A record-breaking "concreteberg" the size of a blue whale is blocking three Victorian sewers in central London.
Thames Water says the rock-hard mass under Hall Street in Islington is thought to weigh 105 tonnes and stretches across at least 100m (328ft).
The water company says it is the biggest blockage it has ever seen.
Experts claim it could cost hundreds of thousands of pounds and at least two months for teams to manually chip away at it, using a range of cutting tools including jackhammer pneumatic drills and high-pressure jets.
Thames Water says local residents have been warned of the work, which is due to start next week.
Tankers will also be on standby to pump out waste 24 hours a day to protect the environment, and ensure nearby homes and businesses are not flooded with sewage caused by the blockage.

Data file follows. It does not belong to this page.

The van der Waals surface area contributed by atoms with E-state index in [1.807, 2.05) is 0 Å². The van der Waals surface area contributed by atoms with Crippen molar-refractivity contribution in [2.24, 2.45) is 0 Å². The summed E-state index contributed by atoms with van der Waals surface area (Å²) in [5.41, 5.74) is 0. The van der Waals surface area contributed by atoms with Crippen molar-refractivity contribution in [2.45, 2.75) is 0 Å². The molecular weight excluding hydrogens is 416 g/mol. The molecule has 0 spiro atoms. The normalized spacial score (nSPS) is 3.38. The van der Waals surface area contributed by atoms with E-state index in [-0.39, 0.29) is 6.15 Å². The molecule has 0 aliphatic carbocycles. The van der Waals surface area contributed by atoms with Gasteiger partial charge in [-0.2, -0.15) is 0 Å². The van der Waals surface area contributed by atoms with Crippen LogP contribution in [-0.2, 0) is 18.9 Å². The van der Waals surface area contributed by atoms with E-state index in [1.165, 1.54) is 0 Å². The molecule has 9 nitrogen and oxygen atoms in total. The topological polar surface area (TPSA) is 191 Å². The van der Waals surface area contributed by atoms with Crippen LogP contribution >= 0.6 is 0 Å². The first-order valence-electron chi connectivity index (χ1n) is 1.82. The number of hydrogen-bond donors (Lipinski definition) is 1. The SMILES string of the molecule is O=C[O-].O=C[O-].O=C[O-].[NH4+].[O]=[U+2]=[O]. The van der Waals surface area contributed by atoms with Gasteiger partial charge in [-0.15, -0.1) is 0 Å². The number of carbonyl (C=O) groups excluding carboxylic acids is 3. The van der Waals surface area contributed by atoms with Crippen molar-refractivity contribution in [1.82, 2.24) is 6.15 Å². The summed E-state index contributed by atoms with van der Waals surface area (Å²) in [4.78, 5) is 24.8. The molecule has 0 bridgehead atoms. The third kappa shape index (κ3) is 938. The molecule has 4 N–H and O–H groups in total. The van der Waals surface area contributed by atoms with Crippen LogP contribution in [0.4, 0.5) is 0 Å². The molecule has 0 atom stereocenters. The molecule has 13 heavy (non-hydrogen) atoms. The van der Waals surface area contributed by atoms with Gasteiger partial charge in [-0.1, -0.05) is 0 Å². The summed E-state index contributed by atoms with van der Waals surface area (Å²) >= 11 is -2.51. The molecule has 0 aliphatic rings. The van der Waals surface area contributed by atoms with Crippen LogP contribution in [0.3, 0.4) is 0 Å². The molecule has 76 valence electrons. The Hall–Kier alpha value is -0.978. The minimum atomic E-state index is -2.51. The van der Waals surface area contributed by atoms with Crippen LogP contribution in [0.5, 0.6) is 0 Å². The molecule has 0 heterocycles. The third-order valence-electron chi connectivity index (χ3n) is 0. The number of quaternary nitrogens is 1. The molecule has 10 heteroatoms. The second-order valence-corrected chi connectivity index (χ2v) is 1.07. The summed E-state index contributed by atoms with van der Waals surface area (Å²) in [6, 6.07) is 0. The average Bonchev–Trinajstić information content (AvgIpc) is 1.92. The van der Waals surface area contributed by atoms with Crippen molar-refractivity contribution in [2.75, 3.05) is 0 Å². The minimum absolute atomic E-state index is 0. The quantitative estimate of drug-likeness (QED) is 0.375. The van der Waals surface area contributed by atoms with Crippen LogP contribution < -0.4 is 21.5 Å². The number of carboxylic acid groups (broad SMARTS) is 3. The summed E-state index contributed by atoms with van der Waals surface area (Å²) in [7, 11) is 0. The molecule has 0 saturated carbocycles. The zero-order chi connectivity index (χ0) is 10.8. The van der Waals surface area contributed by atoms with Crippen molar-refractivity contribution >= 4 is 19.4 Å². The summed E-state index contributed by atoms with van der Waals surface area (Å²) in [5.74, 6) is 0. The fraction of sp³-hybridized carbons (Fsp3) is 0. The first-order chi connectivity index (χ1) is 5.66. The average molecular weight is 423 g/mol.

Operations manager Alex Saunders said: "Normally blockages are caused by fat, oil and wet wipes building up in the sewer but unfortunately in this case it is rock-hard concrete.
"It is in there and set to the Victorian brickwork, so we need to chip away at it to get it removed.
"This is not the first time damage has been caused by people pouring concrete into our sewers but it's certainly the worst we've seen.
"It's very frustrating and takes a great amount of time and effort to resolve.
"We're now doing everything we can to deal with it as quickly as possible, making sure our customers don't have to suffer because of this mindless abuse of our network."
The company, which serves 15 million people across London and the Thames Valley, says it spends £18m clearing blockages from its sewers.
An investigation into how the concrete got into the sewer is underway.